KINGSPORT — Within the next few weeks a $1.9 million sewer line project is slated to begin in the Bloomingdale community — a project being done by Kingsport and Sullivan County to address a large number of failing septic tanks in the area.
The Bloomingdale trunk line extension project calls for 9,240 linear feet of 10-inch sewer pipe and 1,620 linear feet of 8-inch sewer pipe to be installed along portions of Idle Hour Road to Brooklawn Drive.
The new sewer lines will serve 80 homes, with the trunk line potentially serving 332 homes in the future.
Kingsport Public Works Director Ryan McReynolds said these homes could be reached with sewer through the installation of additional extensions at an additional cost.
“They are not in this project. This would be the backbone to jump out and try and continue some service elsewhere,” he said.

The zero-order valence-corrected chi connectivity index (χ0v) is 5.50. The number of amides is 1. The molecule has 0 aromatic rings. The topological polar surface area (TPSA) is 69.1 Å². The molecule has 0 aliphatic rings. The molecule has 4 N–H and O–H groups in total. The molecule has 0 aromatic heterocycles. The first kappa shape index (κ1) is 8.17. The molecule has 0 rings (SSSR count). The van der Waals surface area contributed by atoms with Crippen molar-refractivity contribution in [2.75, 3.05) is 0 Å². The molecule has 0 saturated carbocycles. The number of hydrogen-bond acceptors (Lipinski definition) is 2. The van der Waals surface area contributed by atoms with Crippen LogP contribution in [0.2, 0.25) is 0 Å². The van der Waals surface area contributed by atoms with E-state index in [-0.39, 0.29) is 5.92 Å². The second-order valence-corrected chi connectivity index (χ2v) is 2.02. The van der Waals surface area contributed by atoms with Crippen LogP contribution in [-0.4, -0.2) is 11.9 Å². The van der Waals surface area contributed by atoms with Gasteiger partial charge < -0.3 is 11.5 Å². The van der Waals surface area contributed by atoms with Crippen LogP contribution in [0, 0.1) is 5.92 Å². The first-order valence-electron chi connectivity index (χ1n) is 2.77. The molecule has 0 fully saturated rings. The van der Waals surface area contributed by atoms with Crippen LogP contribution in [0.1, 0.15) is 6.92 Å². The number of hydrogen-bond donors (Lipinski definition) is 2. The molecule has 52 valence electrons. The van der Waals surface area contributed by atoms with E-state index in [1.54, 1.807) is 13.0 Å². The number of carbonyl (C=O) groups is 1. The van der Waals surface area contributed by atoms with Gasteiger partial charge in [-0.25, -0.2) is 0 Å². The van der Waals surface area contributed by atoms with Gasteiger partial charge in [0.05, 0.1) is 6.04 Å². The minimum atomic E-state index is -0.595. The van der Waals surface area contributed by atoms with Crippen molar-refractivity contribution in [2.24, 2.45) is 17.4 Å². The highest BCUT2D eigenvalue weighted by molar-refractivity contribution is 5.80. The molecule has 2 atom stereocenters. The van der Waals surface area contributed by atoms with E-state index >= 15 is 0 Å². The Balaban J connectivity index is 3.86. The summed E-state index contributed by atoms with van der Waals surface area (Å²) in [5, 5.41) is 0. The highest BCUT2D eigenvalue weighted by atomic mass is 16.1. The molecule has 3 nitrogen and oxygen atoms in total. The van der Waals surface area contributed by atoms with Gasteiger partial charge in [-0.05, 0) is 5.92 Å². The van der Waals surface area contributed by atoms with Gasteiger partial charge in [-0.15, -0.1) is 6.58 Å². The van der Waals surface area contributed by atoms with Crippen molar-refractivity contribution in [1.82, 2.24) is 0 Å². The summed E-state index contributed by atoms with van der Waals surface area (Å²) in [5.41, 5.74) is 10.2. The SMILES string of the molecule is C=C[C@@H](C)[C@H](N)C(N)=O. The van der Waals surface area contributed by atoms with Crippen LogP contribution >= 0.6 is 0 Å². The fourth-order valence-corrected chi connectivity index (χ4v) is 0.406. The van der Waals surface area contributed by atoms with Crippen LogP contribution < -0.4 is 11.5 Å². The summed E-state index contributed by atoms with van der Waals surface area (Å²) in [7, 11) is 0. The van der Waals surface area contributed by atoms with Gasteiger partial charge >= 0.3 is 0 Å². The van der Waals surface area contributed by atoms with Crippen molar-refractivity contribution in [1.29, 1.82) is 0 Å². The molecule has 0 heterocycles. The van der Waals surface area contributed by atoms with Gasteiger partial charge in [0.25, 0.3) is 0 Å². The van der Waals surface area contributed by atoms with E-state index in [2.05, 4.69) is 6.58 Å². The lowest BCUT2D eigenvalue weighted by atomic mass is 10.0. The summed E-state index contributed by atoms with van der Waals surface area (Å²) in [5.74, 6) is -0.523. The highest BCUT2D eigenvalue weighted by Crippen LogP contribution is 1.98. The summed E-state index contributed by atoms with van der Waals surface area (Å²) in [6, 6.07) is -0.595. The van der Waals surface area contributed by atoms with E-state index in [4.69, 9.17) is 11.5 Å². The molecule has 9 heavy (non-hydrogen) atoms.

The trunk line extension project is being performed under the city-county sewer agreement, where Kingsport will pay $436,000 to install the sewer collector lines while the county will pay around $1.2 million to install the trunk line.
McReynolds said the reason for the project was because of the number of failing septic tanks in the area. A survey conducted by Sullivan County of 60 homes in the area found that more than half of the residential septic tanks are failing.
To remedy this problem, Sullivan County has received a $300,000 state grant to help fund the project and assist lower- and middle-income families who qualify to tie onto the sewer system.
Lucian Lawson, sanitation director with Sullivan County, said talk of this project began back in 1988. When the sewer agreement between the city and county was signed in 1996, the project was included along with five others in the Bloomingdale community. To date, three projects in that area of the county have been funded.
The project is expected to begin in the next few weeks and take about 18 months to complete, McReynolds said. This project is the only project under way under the city-county sewer agreement, with the last one being in the New Beason Well area of Sullivan County.